Wednesday, May 20, 2009
Memorial For Our Brothers and Sisters At Potters Fields
If the people who are panhandling , or sleeping on subway grates, or wandering on public transit near you are inconvenient, meaningless, depressing and not fully people for you to relate to while they are alive...maybe in death their lives will become real?
Today was Chicago's 24th Annual Memorial Service for Indigent Persons buried in Potters Fields. Most major cities have annual memorial services for the lost homeless who are often buried by civil servants from municipal offices. If you don't want to pay respects to a homeless person by getting to know them, volunteering, or giving them money or food...consider going to their funeral service.
Gerald Blake Hankerson represented the Islamic community and gave a very good reading. I asked each of the speakers if they were going to post their work online, because they gave very moving eulogies and memorials. Mr. Hankerson said he would try next week.
From left to right, Keynote Address by Rev. Dr. Martha L. Scott, at The Euclid Avenue Methodist Church, Satchitananda Dasa (from Temple in Rogers Park)...I surprised him and his wife, in photo, by sharing some Sanskrit with them, knowing his name means "truth consciousness and bliss" translated to English.
Above is a photo of soloist Henry Pleas. He sang two songs and his voice is absolutely incredible. He sings at The Euclid Avenue United Methodist Church, in Oak Park.
I went with Jim and James from the Francescan Outreach Program.
The Memorial had many good speakers, and I was pretty much a wreck during Rev Martha Scott's speech. She listed some statistics among her thoughts...that 1/10th of the lost were Veterans, one third had been incarcerated at least once during their life, that homeless die about 20 years younger than the general average age of population, 1/10th had AIDS and/or Hepatitus, and there are over 600,000 homeless in the States.
In the United States, during the late 1970s, the deinstitutionalisation of patients from state psychiatric hospitals was a precipitating factor which seeded the homeless population, especially in urban areas such as New York City.
The Community Mental Health Act of 1963 was a pre-disposing factor in setting the stage for homelessness in the United States. Long term psychiatric patients were released from state hospitals into Single Room Occupancies and sent to community health centers for treatment and follow-up. It never quite worked out properly and this population largely was found living in the streets soon thereafter with no sustainable support system.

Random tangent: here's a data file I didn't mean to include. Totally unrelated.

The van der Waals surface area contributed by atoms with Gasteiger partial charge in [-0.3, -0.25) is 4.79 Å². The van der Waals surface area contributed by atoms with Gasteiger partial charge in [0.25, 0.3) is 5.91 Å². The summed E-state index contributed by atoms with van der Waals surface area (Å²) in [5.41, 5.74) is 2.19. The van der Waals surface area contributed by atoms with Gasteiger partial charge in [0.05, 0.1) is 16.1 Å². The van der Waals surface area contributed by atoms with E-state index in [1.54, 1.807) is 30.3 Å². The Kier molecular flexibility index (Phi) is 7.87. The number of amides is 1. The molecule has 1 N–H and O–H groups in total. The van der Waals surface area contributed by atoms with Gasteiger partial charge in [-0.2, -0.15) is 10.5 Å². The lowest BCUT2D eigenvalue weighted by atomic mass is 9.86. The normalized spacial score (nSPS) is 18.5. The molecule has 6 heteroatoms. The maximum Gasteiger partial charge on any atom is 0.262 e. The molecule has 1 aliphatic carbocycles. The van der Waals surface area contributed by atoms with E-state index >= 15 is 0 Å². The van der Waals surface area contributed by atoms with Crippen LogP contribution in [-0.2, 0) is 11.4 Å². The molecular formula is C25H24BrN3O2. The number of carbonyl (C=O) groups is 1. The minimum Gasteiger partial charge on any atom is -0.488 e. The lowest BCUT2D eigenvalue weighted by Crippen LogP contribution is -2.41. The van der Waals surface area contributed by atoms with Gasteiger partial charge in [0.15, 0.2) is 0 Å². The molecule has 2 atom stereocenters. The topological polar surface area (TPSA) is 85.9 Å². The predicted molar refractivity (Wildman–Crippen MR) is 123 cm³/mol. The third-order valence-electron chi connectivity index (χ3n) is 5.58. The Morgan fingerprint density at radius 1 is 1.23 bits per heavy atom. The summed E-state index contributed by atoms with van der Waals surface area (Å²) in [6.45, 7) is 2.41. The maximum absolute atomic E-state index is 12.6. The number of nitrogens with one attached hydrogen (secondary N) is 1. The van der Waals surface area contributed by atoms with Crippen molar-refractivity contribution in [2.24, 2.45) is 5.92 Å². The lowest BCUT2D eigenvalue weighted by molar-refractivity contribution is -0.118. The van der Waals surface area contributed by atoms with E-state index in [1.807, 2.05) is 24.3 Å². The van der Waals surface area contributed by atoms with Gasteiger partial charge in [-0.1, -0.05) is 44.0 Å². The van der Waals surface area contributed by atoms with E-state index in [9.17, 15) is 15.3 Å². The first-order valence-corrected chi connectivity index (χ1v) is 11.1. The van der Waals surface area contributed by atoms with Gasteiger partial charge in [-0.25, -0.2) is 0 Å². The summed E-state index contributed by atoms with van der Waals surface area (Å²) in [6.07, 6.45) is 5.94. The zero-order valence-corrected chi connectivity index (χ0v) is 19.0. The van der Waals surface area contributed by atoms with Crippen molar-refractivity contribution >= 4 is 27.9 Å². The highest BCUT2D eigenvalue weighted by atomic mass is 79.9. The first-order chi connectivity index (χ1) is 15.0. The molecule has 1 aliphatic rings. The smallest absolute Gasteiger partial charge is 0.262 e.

In 1980 federal dollars accounted for 22% of big city budgets, but by 1989 the same such aid composed only 6% of urban revenue (part of a larger 60% decrease in federal spending to support local governments). It is largely (although not exclusively) in these urban areas that homelessness became widespread and reached unprecedented numbers. Critics of President Ronald Reagan identify several main policy shifts as fundamental in the sharp rise of homelessness.
Most notable were cuts to federal low-income housing programs. In his first year of office, President Reagan halved the budget for public housing and Section 8 (the government's housing voucher subsidization program). Between the years of 1980 and 1989 HUD's budget authority was reduced from $74 billion to $19 billion. Such changes resulted in an inadequate supply of affordable housing to meet the growing demand of low-income populations. In 1970 there were 300,000 more low-cost rental units (6.5 million) than low-income renter households (6.2 million). By 1985 the number of low-cost units had fallen to 5.6 million, and the number of low-income renter households had grown to 8.9 million, a disparity of 3.3 million units
The 1980s also saw a continuing trend of deinstitutionalizing mental-health hospitals. It is believed that a large percentage of these released patients ended up in the homeless system.
The McKinney-Vento Act paved the way for service providers in the coming years. During the 1990s homeless shelters, soup kitchens, and other supportive services sprouted up in cities and towns across the nation. However, despite these efforts and the dramatic economic growth marked by this decade, homeless numbers remained stubbornly high. It became increasingly apparent that simply providing services to alleviate the symptoms of homelessness (i.e. shelter beds, hot meals, psychiatric counseling, etc.), although needed, were not successful at solving the root causes of homelessness. However, critics claim that Bill Clinton's 1996 welfare reforms increased the number of families entering homelessness. At any rate, policies set into motion in the 1980s were never adequately reversed during the Bush Senior or Clinton administrations; conditions, therefore, remained ripe for becoming homeless.
A READING OF THE NAMES was the foundation of today's annual memorial for Chicago's Indigent persons who had passed away this past year. Some of these people were Known only by God. If you click on the images below you will be able to read their names. How many homeless people in your town or neighborourhood do you know of their names? Why not go outside today and ask someone homeless their name? and give them a smile and a dollar. Make some sandwiches and take them to your main street and give them to a homeless person?
A reporter interviewed us briefly and he asked me "It was so depressing, is there any sense of hope?"
And I said, "You can't legislate people to become interested in each other, you can't force it. Hopefully, if every person had a shift in their spirit or philosophy and just helped one other person then maybe...but it has to be a personal journey and response. Hope isn't found in religion or politics, the only hope I see for any of this life is a personal response within our minds and philosophies."